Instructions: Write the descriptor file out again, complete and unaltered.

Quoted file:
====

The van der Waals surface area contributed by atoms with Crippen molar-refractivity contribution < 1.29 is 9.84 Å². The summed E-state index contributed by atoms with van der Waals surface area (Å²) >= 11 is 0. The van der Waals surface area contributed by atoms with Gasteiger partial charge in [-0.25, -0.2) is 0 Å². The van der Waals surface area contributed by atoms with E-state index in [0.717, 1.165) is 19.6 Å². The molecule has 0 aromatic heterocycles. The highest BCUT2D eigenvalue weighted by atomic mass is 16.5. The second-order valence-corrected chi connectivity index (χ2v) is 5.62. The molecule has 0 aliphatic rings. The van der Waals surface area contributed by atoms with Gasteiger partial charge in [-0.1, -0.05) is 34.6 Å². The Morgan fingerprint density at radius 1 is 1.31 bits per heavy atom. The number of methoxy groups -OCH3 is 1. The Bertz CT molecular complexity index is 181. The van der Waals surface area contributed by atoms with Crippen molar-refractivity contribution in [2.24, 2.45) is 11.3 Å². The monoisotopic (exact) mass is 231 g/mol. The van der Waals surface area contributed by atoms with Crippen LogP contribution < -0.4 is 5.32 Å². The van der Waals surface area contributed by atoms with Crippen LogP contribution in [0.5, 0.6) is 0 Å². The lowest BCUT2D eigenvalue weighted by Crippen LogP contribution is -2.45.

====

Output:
The van der Waals surface area contributed by atoms with Crippen molar-refractivity contribution < 1.29 is 9.84 Å². The summed E-state index contributed by atoms with van der Waals surface area (Å²) >= 11 is 0. The van der Waals surface area contributed by atoms with Gasteiger partial charge in [-0.25, -0.2) is 0 Å². The van der Waals surface area contributed by atoms with E-state index in [0.717, 1.165) is 19.6 Å². The molecule has 0 aromatic heterocycles. The highest BCUT2D eigenvalue weighted by atomic mass is 16.5. The second-order valence-corrected chi connectivity index (χ2v) is 5.62. The molecule has 0 aliphatic rings. The van der Waals surface area contributed by atoms with Gasteiger partial charge in [-0.1, -0.05) is 34.6 Å². The Morgan fingerprint density at radius 1 is 1.31 bits per heavy atom. The number of methoxy groups -OCH3 is 1. The Bertz CT molecular complexity index is 181. The van der Waals surface area contributed by atoms with Crippen molar-refractivity contribution in [2.24, 2.45) is 11.3 Å². The monoisotopic (exact) mass is 231 g/mol. The van der Waals surface area contributed by atoms with Crippen LogP contribution < -0.4 is 5.32 Å². The van der Waals surface area contributed by atoms with Crippen LogP contribution in [0.5, 0.6) is 0 Å². The lowest BCUT2D eigenvalue weighted by Crippen LogP contribution is -2.45.